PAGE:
► Our rendering of new e-718
► Cayman/Boxster goes electric
► Latest on battery sports car plan
Porsche isn't hanging around with its electrification strategy. While the world's attention is firmly upon the Taycan, Stuttgart's first full production electric vehicle (EV), its engineers are busily working on a more affordable battery-powered model.
The replacements for the entry-level 718 Boxster and Cayman twins will be all-electric, underlining how serious Zuffenhausen is about jumping onboard the electric battlebus. Our intel suggests the following specs:
- Powertrain Twin electric motors, rear- or all-wheel drive
- Output System total 400bhp
- Chassis Aluminium monocoque
- Due on sale 2023
The current, mostly four-cylinder 718 twins will have to soldier on until 2023 in their current, perhaps facelifted forms. Read on for our full scoop dossier on the new all-electric sports car being worked up by Porsche - and illustrated in our exclusive artist's impression by Andrei Avarvarii above.
The company has already indicated that their successors will be electrified and CAR magazine's intel suggests that the e-sports cars will have to share componentry with the wider group, with an Audi TTE and the rebirth of the Lamborghini Uracco mooted.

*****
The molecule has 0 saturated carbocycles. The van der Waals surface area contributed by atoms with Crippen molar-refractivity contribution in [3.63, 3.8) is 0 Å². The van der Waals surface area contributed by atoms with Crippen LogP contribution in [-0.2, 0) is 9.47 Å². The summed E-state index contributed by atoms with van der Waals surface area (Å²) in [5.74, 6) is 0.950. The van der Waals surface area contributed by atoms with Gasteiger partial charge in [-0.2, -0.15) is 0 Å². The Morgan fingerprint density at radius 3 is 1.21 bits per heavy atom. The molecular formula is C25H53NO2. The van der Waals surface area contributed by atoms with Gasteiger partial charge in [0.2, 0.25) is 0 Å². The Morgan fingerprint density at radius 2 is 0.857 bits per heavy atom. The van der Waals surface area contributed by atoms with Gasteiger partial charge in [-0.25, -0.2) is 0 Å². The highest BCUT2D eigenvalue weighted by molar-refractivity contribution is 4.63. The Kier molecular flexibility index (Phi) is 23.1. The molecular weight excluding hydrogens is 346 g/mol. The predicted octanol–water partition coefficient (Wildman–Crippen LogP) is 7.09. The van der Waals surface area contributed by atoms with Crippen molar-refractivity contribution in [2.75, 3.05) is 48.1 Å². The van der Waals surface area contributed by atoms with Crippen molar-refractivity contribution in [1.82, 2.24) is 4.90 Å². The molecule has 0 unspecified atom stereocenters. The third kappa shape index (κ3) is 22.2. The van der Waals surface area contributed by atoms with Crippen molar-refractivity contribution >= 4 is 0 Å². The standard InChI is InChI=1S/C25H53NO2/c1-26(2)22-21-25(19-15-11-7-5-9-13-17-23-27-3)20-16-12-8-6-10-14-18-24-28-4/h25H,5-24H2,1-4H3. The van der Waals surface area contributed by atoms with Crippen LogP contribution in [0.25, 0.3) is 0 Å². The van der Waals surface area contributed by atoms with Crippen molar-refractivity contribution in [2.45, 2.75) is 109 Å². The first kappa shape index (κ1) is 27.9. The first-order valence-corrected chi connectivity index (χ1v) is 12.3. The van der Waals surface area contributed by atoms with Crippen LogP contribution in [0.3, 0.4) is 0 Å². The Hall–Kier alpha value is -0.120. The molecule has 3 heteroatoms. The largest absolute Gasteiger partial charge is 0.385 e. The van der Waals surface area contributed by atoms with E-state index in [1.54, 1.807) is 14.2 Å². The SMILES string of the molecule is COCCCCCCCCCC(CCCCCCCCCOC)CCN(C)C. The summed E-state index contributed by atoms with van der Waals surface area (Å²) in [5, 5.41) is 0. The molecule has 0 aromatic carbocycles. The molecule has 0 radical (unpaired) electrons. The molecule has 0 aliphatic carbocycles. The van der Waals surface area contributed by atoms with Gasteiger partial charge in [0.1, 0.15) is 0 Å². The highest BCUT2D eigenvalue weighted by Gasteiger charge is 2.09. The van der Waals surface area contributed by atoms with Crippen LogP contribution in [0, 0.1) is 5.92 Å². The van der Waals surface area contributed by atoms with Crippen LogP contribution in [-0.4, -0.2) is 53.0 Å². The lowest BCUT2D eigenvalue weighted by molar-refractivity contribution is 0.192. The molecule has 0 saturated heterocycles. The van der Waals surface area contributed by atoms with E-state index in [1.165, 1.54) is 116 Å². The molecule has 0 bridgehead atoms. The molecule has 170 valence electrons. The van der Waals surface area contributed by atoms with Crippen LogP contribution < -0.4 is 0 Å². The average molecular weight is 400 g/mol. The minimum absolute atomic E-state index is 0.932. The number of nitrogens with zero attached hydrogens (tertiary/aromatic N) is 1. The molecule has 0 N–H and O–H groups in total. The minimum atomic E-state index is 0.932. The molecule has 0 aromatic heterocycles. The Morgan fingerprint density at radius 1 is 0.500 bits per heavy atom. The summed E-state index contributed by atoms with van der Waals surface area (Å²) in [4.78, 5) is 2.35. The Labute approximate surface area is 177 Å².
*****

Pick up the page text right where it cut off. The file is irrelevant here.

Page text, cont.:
Porsche and Rimac: how future sports cars will be developed
Porsche’s investment in Rimac is a big deal for its future electrified cars. While the start-up has had little to do with the Taycan, the first project to come from Stuttgart’s Croatian venture will be the electric Macan then further development with the small sports car project.
The plan is still in its early stages, but engineers only have a few months left to present something to Porsche’s execs. Chief executive officer Oliver Blume has told CAR that the brand has 12 months to either ‘go right or go left’ with regards to the future of the sub-911 sports car.
Will the 911 also go electric?
Porsche execs understand that the time may come for a fully-electric 911, but they don’t want to go messing with a 70-year old icon just yet. Instead, the 992.2 mid-life facelift will include a hybrid option like the Panamera and Cayenne; the platform has been engineered to take an electrified powertrain ahead of time.
But the job of pioneering a fully electric Porsche sports car will fall to the 718 successor.
Lutz Meschke, deputy chairman of Porsche AG, said: ‘In the sports car segment we have to think about the pure electric car. With the 911 it will be a bit difficult, but for the 718 I think it could be a very good step for the future, on a completely new platform we can then discuss to share with other brands.’
More Porsche scoops by CAR magazine